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I want to create a method like this:

- (void) checkAndUpdateStringProperty: (NSString **) property{
   if (...) 
      *property = @"whatever";
}

I want to use this to pass in a property for the same class:

- (void) somewhereElse{
       ....
       [self checkAndUpdateStringProperty: &self.productName];
}

But this gives a syntax error, saying "Address of property expression requested". Any reason why? If I replace the class property with a local variable, it works fine:

- (void) somewhereElse{
       NSString *name = nil;
       [self checkAndUpdateStringProperty: &name];
}
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4 Answers 4

up vote 15 down vote accepted

Properties should only ever be accessed through their getter and setter methods, with the exception of initializing and deinitializing them in the object's init and dealloc methods (when the object is not in a fully consistent state) -- accessing them any other way defeats their purpose and does not respect their attributes (retain, copy, etc.).

The reason why it doesn't compile is because property accessors are syntactic sugar for method calls, and you can't take the address of the return value of a method. self.productName is identical to [self productName], and &[self productName] makes no sense.

If you really want to do this, don't do it with a property, do it with just a regular variable (such as a local variable or ivar), and document the semantics of your function: does the calling function need to release the returned object? Etc. For example, the various Apple methods which take an NSError** specify that the error object which is returned, if any, is an autoreleased object, so you should not release it yourself unless you also retain it.

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1  
The exception to accessing property ivars directly is in init and dealloc where the class is not in a fully complete form and any side effects could be a problem. –  Zaph Sep 30 '11 at 21:52
    
Good point, updated. –  Adam Rosenfield Sep 30 '11 at 22:12
    
Thanks. Actually figured out that (since this was a NSManagedObject) I could pass in the property's name and access the value using valueForKey, and set it inside the 'check' method using setValue:forKey: Didn't need to do the double-pointer indirection. –  Z S Oct 1 '11 at 0:09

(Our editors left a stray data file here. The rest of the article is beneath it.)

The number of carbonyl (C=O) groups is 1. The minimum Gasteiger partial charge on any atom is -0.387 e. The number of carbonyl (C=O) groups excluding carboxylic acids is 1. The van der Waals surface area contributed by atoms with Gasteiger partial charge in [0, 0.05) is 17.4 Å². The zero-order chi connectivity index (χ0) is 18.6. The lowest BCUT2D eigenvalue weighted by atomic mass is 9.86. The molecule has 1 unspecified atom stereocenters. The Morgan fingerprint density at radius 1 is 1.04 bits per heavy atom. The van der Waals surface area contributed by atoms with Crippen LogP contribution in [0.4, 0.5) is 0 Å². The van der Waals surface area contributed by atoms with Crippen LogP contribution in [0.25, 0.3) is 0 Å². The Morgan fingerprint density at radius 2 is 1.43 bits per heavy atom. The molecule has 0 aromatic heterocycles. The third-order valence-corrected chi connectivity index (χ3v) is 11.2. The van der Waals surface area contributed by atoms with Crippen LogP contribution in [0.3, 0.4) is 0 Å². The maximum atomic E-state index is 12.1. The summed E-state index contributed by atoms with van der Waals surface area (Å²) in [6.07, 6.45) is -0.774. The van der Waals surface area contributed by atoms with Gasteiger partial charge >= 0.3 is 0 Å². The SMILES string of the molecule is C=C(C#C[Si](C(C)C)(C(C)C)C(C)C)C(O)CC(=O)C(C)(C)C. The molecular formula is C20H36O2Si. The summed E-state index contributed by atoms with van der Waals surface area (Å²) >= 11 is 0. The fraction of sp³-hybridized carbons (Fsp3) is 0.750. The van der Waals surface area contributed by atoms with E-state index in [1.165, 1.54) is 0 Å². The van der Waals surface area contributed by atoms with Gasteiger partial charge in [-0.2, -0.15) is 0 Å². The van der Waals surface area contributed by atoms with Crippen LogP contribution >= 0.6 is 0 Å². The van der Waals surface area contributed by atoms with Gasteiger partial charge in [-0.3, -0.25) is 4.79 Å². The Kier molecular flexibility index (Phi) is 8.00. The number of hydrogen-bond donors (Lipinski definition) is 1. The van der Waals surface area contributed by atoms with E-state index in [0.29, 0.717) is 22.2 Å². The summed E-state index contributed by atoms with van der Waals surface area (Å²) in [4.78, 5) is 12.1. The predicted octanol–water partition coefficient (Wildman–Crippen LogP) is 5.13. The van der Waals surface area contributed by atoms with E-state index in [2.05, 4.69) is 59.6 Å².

create a property of that variable,which you want to access in another class (@property(strong,nonatomic) ;) and then synthesise it.... (@synthesize ;) and then access via object name of that class,where you define property and synthesise it.....

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Format your answer to make it clear. –  NAZIK Apr 16 at 6:45

If you are really careful about the ownership attributes, you can get around this issue by staring at the following:

[self property]

vs:

self.property

vs:

self->property

Once you are clear about the difference you can try this:

[self checkAndUpdateStringProperty: &self->productName]

Note the use of: ->

I use this all the time when the property attribute is assign and when it is a primitive, non object type: (float, int, ...)

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self->productName is a really bad idea, it breaks encapsulation. –  Zaph Nov 24 '13 at 12:47

There are very few places in the Apple APIs that a value is passed in this fashion, the main one being NSError. It is really best to just return the result. If you do have a reference parameter the general Apple rule is that it should be the last parameter that that the method name begin with "get" as in getCheckAndUpdateStringProperty.

But you can do it, it is just not what we are used to.

The error you are seeing is that self.productName is really shorthand for the method call: [self productName] so &self.productName is interpreted as &[self productName].

Further in this case if productName is a @property with a retain attribute the reference counting will be subverted.

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